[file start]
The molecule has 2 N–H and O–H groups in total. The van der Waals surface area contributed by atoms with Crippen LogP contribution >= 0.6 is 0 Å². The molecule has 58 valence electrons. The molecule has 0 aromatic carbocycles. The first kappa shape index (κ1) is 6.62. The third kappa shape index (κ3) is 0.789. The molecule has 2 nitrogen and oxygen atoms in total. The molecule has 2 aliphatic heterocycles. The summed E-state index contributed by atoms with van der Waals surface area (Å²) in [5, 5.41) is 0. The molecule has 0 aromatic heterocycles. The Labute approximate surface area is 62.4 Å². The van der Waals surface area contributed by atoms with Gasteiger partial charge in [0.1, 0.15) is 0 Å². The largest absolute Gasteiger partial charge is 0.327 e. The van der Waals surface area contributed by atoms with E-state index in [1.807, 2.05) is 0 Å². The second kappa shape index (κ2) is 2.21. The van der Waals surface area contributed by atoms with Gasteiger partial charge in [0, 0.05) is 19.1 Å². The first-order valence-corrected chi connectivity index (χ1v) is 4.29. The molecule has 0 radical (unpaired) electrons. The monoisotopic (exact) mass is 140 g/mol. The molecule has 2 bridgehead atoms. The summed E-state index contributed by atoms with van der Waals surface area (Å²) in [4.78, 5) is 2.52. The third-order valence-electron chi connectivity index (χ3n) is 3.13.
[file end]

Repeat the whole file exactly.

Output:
The molecule has 2 N–H and O–H groups in total. The van der Waals surface area contributed by atoms with Crippen LogP contribution >= 0.6 is 0 Å². The molecule has 58 valence electrons. The molecule has 0 aromatic carbocycles. The first kappa shape index (κ1) is 6.62. The third kappa shape index (κ3) is 0.789. The molecule has 2 nitrogen and oxygen atoms in total. The molecule has 2 aliphatic heterocycles. The summed E-state index contributed by atoms with van der Waals surface area (Å²) in [5, 5.41) is 0. The molecule has 0 aromatic heterocycles. The Labute approximate surface area is 62.4 Å². The van der Waals surface area contributed by atoms with Gasteiger partial charge in [0.1, 0.15) is 0 Å². The largest absolute Gasteiger partial charge is 0.327 e. The van der Waals surface area contributed by atoms with E-state index in [1.807, 2.05) is 0 Å². The second kappa shape index (κ2) is 2.21. The van der Waals surface area contributed by atoms with Gasteiger partial charge in [0, 0.05) is 19.1 Å². The first-order valence-corrected chi connectivity index (χ1v) is 4.29. The molecule has 0 radical (unpaired) electrons. The monoisotopic (exact) mass is 140 g/mol. The molecule has 2 bridgehead atoms. The summed E-state index contributed by atoms with van der Waals surface area (Å²) in [4.78, 5) is 2.52. The third-order valence-electron chi connectivity index (χ3n) is 3.13.